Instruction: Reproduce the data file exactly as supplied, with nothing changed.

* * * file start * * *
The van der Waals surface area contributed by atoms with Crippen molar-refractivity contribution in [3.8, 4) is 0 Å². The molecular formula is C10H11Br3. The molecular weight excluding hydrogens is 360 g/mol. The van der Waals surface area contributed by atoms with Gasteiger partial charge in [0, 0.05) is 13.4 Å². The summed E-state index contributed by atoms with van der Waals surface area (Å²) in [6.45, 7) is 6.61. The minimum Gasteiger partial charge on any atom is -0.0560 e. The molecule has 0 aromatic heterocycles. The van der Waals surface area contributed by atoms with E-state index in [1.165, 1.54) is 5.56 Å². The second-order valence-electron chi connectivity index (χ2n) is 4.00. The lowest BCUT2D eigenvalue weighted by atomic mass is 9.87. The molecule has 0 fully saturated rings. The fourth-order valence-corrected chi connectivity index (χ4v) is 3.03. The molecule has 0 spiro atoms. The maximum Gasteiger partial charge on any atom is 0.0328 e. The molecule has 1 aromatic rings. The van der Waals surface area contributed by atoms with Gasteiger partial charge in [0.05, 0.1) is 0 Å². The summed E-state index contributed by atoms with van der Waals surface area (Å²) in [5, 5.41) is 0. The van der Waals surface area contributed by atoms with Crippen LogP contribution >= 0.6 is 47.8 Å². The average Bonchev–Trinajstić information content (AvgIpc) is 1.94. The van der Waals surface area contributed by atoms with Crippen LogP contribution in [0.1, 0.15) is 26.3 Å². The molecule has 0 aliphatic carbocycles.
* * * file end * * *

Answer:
The van der Waals surface area contributed by atoms with Crippen molar-refractivity contribution in [3.8, 4) is 0 Å². The molecular formula is C10H11Br3. The molecular weight excluding hydrogens is 360 g/mol. The van der Waals surface area contributed by atoms with Gasteiger partial charge in [0, 0.05) is 13.4 Å². The summed E-state index contributed by atoms with van der Waals surface area (Å²) in [6.45, 7) is 6.61. The minimum Gasteiger partial charge on any atom is -0.0560 e. The molecule has 0 aromatic heterocycles. The van der Waals surface area contributed by atoms with E-state index in [1.165, 1.54) is 5.56 Å². The second-order valence-electron chi connectivity index (χ2n) is 4.00. The lowest BCUT2D eigenvalue weighted by atomic mass is 9.87. The molecule has 0 fully saturated rings. The fourth-order valence-corrected chi connectivity index (χ4v) is 3.03. The molecule has 0 spiro atoms. The maximum Gasteiger partial charge on any atom is 0.0328 e. The molecule has 1 aromatic rings. The van der Waals surface area contributed by atoms with Gasteiger partial charge in [0.05, 0.1) is 0 Å². The summed E-state index contributed by atoms with van der Waals surface area (Å²) in [5, 5.41) is 0. The van der Waals surface area contributed by atoms with Crippen LogP contribution >= 0.6 is 47.8 Å². The average Bonchev–Trinajstić information content (AvgIpc) is 1.94. The van der Waals surface area contributed by atoms with Crippen LogP contribution in [0.1, 0.15) is 26.3 Å². The molecule has 0 aliphatic carbocycles.